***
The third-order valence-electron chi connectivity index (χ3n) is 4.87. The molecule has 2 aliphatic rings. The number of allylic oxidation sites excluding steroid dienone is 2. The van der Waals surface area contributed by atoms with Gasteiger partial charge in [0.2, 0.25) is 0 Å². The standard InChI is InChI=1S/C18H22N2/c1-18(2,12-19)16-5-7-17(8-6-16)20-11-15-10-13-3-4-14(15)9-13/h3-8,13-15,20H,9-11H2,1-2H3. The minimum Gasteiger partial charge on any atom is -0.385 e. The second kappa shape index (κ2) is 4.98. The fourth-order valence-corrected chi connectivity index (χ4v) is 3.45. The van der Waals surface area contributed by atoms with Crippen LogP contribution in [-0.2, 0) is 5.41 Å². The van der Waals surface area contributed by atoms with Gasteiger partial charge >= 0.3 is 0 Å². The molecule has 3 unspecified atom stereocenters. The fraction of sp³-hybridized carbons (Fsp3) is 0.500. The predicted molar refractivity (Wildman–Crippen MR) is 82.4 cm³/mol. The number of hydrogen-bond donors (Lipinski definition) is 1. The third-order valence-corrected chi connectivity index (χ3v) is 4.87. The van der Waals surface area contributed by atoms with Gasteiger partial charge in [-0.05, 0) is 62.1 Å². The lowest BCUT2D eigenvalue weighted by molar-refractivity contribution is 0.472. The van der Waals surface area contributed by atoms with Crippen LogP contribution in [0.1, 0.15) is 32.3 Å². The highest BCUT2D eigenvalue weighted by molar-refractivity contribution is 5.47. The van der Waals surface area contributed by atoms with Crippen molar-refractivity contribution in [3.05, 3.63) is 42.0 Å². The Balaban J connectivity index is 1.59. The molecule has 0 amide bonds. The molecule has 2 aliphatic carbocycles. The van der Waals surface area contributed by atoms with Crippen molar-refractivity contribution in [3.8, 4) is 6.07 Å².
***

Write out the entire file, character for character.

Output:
The third-order valence-electron chi connectivity index (χ3n) is 4.87. The molecule has 2 aliphatic rings. The number of allylic oxidation sites excluding steroid dienone is 2. The van der Waals surface area contributed by atoms with Gasteiger partial charge in [0.2, 0.25) is 0 Å². The standard InChI is InChI=1S/C18H22N2/c1-18(2,12-19)16-5-7-17(8-6-16)20-11-15-10-13-3-4-14(15)9-13/h3-8,13-15,20H,9-11H2,1-2H3. The minimum Gasteiger partial charge on any atom is -0.385 e. The second kappa shape index (κ2) is 4.98. The fourth-order valence-corrected chi connectivity index (χ4v) is 3.45. The van der Waals surface area contributed by atoms with Crippen LogP contribution in [-0.2, 0) is 5.41 Å². The van der Waals surface area contributed by atoms with Gasteiger partial charge >= 0.3 is 0 Å². The molecule has 3 unspecified atom stereocenters. The fraction of sp³-hybridized carbons (Fsp3) is 0.500. The predicted molar refractivity (Wildman–Crippen MR) is 82.4 cm³/mol. The number of hydrogen-bond donors (Lipinski definition) is 1. The third-order valence-corrected chi connectivity index (χ3v) is 4.87. The van der Waals surface area contributed by atoms with Gasteiger partial charge in [-0.05, 0) is 62.1 Å². The lowest BCUT2D eigenvalue weighted by molar-refractivity contribution is 0.472. The van der Waals surface area contributed by atoms with Crippen LogP contribution in [0.1, 0.15) is 32.3 Å². The highest BCUT2D eigenvalue weighted by molar-refractivity contribution is 5.47. The van der Waals surface area contributed by atoms with Crippen molar-refractivity contribution in [3.05, 3.63) is 42.0 Å². The Balaban J connectivity index is 1.59. The molecule has 0 amide bonds. The molecule has 2 aliphatic carbocycles. The van der Waals surface area contributed by atoms with Crippen molar-refractivity contribution in [3.8, 4) is 6.07 Å².